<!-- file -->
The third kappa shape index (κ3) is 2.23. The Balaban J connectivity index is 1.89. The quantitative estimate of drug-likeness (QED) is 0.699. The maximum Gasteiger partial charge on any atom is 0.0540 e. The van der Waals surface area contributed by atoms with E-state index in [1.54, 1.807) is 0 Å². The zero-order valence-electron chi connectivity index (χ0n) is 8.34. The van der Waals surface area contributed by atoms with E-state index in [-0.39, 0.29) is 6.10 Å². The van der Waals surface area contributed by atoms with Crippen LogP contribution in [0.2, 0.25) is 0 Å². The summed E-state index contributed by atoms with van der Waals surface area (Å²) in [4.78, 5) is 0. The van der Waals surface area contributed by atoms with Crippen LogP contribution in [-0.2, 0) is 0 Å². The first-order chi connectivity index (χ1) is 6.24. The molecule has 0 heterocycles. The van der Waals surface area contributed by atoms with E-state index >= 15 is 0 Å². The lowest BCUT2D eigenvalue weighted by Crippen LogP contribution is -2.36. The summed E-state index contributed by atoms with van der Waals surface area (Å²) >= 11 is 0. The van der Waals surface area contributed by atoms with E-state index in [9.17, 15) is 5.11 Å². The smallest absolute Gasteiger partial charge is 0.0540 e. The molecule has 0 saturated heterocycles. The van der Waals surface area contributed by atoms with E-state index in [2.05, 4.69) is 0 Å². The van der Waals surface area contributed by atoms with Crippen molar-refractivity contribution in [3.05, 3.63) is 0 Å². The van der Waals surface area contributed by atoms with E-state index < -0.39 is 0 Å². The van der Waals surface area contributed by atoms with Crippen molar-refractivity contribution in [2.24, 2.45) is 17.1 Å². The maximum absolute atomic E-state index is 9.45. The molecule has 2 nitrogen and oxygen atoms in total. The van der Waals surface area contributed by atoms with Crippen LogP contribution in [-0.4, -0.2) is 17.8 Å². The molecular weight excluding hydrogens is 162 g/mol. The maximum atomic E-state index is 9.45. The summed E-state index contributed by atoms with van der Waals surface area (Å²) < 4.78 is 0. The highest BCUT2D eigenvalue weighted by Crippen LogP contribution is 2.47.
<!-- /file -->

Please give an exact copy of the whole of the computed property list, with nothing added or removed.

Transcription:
The third kappa shape index (κ3) is 2.23. The Balaban J connectivity index is 1.89. The quantitative estimate of drug-likeness (QED) is 0.699. The maximum Gasteiger partial charge on any atom is 0.0540 e. The van der Waals surface area contributed by atoms with E-state index in [1.54, 1.807) is 0 Å². The zero-order valence-electron chi connectivity index (χ0n) is 8.34. The van der Waals surface area contributed by atoms with E-state index in [-0.39, 0.29) is 6.10 Å². The van der Waals surface area contributed by atoms with Crippen LogP contribution in [0.2, 0.25) is 0 Å². The summed E-state index contributed by atoms with van der Waals surface area (Å²) in [4.78, 5) is 0. The van der Waals surface area contributed by atoms with Crippen LogP contribution in [-0.2, 0) is 0 Å². The first-order chi connectivity index (χ1) is 6.24. The molecule has 0 heterocycles. The van der Waals surface area contributed by atoms with E-state index >= 15 is 0 Å². The lowest BCUT2D eigenvalue weighted by Crippen LogP contribution is -2.36. The summed E-state index contributed by atoms with van der Waals surface area (Å²) >= 11 is 0. The van der Waals surface area contributed by atoms with E-state index in [9.17, 15) is 5.11 Å². The smallest absolute Gasteiger partial charge is 0.0540 e. The molecule has 0 saturated heterocycles. The van der Waals surface area contributed by atoms with E-state index in [2.05, 4.69) is 0 Å². The van der Waals surface area contributed by atoms with Crippen molar-refractivity contribution in [3.05, 3.63) is 0 Å². The van der Waals surface area contributed by atoms with E-state index < -0.39 is 0 Å². The van der Waals surface area contributed by atoms with Crippen molar-refractivity contribution in [2.24, 2.45) is 17.1 Å². The maximum absolute atomic E-state index is 9.45. The molecule has 2 nitrogen and oxygen atoms in total. The van der Waals surface area contributed by atoms with Crippen LogP contribution in [-0.4, -0.2) is 17.8 Å². The molecular weight excluding hydrogens is 162 g/mol. The maximum atomic E-state index is 9.45. The summed E-state index contributed by atoms with van der Waals surface area (Å²) < 4.78 is 0. The highest BCUT2D eigenvalue weighted by Crippen LogP contribution is 2.47.